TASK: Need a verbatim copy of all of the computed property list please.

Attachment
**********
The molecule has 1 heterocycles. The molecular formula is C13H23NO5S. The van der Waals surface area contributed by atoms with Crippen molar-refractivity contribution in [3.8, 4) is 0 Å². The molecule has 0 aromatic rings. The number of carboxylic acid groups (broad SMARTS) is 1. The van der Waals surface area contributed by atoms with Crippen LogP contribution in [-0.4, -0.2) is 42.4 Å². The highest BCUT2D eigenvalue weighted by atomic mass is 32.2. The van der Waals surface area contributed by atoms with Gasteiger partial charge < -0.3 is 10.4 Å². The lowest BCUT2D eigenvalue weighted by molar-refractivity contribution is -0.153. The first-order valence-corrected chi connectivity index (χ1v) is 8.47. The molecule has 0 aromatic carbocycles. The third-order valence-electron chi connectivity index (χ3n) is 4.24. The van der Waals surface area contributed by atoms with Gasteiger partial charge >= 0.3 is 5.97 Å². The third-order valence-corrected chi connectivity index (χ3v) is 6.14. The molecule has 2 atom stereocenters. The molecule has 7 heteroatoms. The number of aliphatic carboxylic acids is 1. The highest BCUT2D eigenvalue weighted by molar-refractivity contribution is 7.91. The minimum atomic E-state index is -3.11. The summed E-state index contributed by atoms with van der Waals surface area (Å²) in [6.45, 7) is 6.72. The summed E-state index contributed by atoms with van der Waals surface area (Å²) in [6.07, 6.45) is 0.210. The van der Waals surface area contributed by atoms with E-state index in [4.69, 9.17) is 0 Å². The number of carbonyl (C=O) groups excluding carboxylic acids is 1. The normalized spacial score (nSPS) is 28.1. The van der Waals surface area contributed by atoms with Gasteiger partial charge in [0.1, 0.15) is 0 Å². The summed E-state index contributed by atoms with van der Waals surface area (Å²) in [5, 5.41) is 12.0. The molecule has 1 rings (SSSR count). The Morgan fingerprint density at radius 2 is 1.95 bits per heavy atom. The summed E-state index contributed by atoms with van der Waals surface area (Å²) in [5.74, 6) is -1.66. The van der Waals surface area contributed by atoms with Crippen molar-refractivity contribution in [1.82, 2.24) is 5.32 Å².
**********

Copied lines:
The molecule has 1 heterocycles. The molecular formula is C13H23NO5S. The van der Waals surface area contributed by atoms with Crippen molar-refractivity contribution in [3.8, 4) is 0 Å². The molecule has 0 aromatic rings. The number of carboxylic acid groups (broad SMARTS) is 1. The van der Waals surface area contributed by atoms with Crippen LogP contribution in [-0.4, -0.2) is 42.4 Å². The highest BCUT2D eigenvalue weighted by atomic mass is 32.2. The van der Waals surface area contributed by atoms with Gasteiger partial charge < -0.3 is 10.4 Å². The lowest BCUT2D eigenvalue weighted by molar-refractivity contribution is -0.153. The first-order valence-corrected chi connectivity index (χ1v) is 8.47. The molecule has 0 aromatic carbocycles. The third-order valence-electron chi connectivity index (χ3n) is 4.24. The van der Waals surface area contributed by atoms with Gasteiger partial charge >= 0.3 is 5.97 Å². The third-order valence-corrected chi connectivity index (χ3v) is 6.14. The molecule has 2 atom stereocenters. The molecule has 7 heteroatoms. The number of aliphatic carboxylic acids is 1. The highest BCUT2D eigenvalue weighted by molar-refractivity contribution is 7.91. The minimum atomic E-state index is -3.11. The summed E-state index contributed by atoms with van der Waals surface area (Å²) in [6.45, 7) is 6.72. The summed E-state index contributed by atoms with van der Waals surface area (Å²) in [6.07, 6.45) is 0.210. The van der Waals surface area contributed by atoms with E-state index in [4.69, 9.17) is 0 Å². The number of carbonyl (C=O) groups excluding carboxylic acids is 1. The normalized spacial score (nSPS) is 28.1. The van der Waals surface area contributed by atoms with Gasteiger partial charge in [0.1, 0.15) is 0 Å². The summed E-state index contributed by atoms with van der Waals surface area (Å²) in [5, 5.41) is 12.0. The molecule has 1 rings (SSSR count). The Morgan fingerprint density at radius 2 is 1.95 bits per heavy atom. The summed E-state index contributed by atoms with van der Waals surface area (Å²) in [5.74, 6) is -1.66. The van der Waals surface area contributed by atoms with Crippen molar-refractivity contribution in [1.82, 2.24) is 5.32 Å².